THIS strikes me as the real reason I stopped overnight in Kingston.

A while later, I stopped in Prescott, ON. This town has a nice River Walk, focusing on the St. Lawrence, so I took a walk along a short part of it. Here are views of the river and of Fort Wellington, a British fort during the War of 1812, built to defend shipping from the American troops stationed across the river, in Ogdensburg, NY.

This was a cool find. In the 1960s, Leo Boivin (“That’s BwaVAN, Yank!”), was a respected member of the Boston Bruins. Kids were always calling me “Leo”, though quite honestly, I couldn’t stand up on skates, for more than two minutes. As Leo was a native of Prescott, the town named its community center after him, when he passed away, last year.

Tonight, I am here, at Montreal’s Auberge St. Lo, formerly called HI (Hostels International) Montreal. It is a very comfortable and accommodating place, with the study room where I am writing this post.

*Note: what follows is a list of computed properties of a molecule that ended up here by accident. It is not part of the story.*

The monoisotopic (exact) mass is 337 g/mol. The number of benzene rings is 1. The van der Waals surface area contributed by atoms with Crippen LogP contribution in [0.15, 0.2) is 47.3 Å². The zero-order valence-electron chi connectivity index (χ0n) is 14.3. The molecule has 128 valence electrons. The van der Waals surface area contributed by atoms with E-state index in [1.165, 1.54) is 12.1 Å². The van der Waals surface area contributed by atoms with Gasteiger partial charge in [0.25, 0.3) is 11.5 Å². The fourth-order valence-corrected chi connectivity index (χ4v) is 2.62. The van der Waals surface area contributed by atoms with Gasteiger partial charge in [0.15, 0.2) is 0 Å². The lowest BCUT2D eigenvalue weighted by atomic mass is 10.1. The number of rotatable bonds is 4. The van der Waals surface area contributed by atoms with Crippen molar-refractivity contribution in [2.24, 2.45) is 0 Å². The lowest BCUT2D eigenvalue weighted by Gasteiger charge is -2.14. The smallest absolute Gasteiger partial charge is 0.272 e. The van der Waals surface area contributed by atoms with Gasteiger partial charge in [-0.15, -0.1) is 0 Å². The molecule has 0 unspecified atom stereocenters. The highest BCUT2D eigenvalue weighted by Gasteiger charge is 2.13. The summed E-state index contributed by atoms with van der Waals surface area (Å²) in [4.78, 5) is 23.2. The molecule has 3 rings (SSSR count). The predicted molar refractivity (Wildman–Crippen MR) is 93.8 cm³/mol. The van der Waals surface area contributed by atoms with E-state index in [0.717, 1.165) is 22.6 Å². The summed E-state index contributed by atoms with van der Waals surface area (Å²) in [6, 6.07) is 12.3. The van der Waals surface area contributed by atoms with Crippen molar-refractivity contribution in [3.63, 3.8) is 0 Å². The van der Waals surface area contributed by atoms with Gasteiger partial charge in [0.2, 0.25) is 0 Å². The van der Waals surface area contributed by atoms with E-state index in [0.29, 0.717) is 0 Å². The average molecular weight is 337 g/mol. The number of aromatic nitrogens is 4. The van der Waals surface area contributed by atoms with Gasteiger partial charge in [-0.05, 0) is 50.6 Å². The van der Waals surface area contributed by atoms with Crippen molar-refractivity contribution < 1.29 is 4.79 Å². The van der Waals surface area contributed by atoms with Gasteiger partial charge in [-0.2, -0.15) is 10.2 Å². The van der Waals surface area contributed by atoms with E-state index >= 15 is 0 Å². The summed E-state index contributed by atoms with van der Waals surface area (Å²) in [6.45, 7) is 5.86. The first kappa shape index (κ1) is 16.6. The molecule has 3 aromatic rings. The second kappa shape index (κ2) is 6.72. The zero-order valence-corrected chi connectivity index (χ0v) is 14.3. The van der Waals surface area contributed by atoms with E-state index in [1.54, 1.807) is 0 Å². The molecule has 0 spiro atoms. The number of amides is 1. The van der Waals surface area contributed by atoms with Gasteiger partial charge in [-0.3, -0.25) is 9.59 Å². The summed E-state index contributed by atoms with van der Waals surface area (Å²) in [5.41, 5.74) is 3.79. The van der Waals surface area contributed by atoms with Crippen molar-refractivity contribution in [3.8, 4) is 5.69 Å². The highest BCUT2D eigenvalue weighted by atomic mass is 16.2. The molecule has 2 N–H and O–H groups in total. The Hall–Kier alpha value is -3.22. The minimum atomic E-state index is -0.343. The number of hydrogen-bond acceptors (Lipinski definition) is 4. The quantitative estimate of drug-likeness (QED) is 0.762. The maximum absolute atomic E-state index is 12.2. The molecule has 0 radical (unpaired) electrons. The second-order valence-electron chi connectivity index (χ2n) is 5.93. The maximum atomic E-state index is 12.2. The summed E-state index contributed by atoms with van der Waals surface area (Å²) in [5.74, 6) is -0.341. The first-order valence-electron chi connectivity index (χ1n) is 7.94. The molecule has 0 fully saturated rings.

Loving the Balance

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June 18, 2022, Kingston, ON- I found myself here, near the shore of Lake Ontario, an underrated gem of a Great Lake, which I will visit briefly tomorrow, before driving to Montreal. It was a choice: Visit Kingston and get some down time tonight or plow on to Ottawa, have maybe three hours max in the capital city and “enjoy” what would eventually feel like a hamster wheel.

There is always a short-term financial balance to keep, and I at least have that down. I spent some time in London, this morning and early afternoon, in both business and sending out positive energy. Changing currency is a chore for many. I consider it an act of respect for the host country, for as long as we humans need to have different currency in each nation-or region (Euro Zone).

Another “business” action is joining online Baha’i gatherings. If I can do this, even from a distant location, and while maintaining silence, as is necessary in a public space, such as a coffee shop. then the energy shared across the space between locations is worth it.